It is more likely than not, that An Bord Pleanála will reject his proposal, that will inevitably end up with the developer pulling out. In the likelihood of this happening, DCC have said that the plans will still go-ahead but under the direction of the Council. If this does happen, we will then be last in a queue, behind scores of other communities throughout the country, who have been waiting years for their own areas to be redeveloped by the Council, ever since the collapse of the proposed PPP deals in their own areas.


Over a decade now we have been waiting for change and it looks like we might be in for the long haul for any sort of positive development to materialise.

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Guest IsMise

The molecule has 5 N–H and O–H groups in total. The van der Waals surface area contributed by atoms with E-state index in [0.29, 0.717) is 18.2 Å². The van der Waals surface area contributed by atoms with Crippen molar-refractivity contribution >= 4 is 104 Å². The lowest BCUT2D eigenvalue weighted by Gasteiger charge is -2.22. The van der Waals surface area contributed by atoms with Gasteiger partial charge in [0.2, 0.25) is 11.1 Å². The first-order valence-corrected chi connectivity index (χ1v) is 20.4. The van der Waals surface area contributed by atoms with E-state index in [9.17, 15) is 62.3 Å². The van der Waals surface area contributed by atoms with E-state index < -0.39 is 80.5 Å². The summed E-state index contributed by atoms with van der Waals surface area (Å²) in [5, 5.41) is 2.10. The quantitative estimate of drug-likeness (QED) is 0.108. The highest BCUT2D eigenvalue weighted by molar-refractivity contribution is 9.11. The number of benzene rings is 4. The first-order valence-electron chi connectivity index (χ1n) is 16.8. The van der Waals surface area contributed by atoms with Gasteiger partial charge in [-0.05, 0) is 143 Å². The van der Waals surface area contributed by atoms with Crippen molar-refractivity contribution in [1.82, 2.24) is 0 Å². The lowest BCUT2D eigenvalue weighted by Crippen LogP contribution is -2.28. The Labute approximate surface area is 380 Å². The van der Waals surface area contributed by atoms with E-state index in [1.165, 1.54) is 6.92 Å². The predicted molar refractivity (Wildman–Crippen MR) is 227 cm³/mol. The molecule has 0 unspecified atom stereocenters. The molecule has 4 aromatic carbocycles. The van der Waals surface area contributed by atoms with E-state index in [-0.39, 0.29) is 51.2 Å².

Those pictures really tell quite the tale on their own, Its awful that residents are being ignored whilst the developer and An Bord Pleanala can chase back and forth with paperwork and worse still that there is a possibility of the developer being able to withdraw altogether.


I hope matters are sorted soon, but alas like Fodla I think it could be a long battle, Im sure those involved are more than well able to take on those rogues for the long haul :-)

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I was just looking at these housing rights in a different context and thought I would post up links to the various international legal obligations and texts for reference sake.


Article 11, International Convenant on Economic and Social Rights - http://www2.ohchr.or...cescr.htm#art11

UN Office of the High Commission on Human Rights, General Comment No.4; The Right to Adequate Housing - http://www.unhchr.ch...7e?Opendocument

UN Office of the High Commission on Human Rights, General Comment No 7; Forced Evictions - http://www.unhchr.ch...50?Opendocument

Maastricht Guidelines on Violations of Economic Social and Cultural Rights - http://www1.umn.edu/...uidelines_.html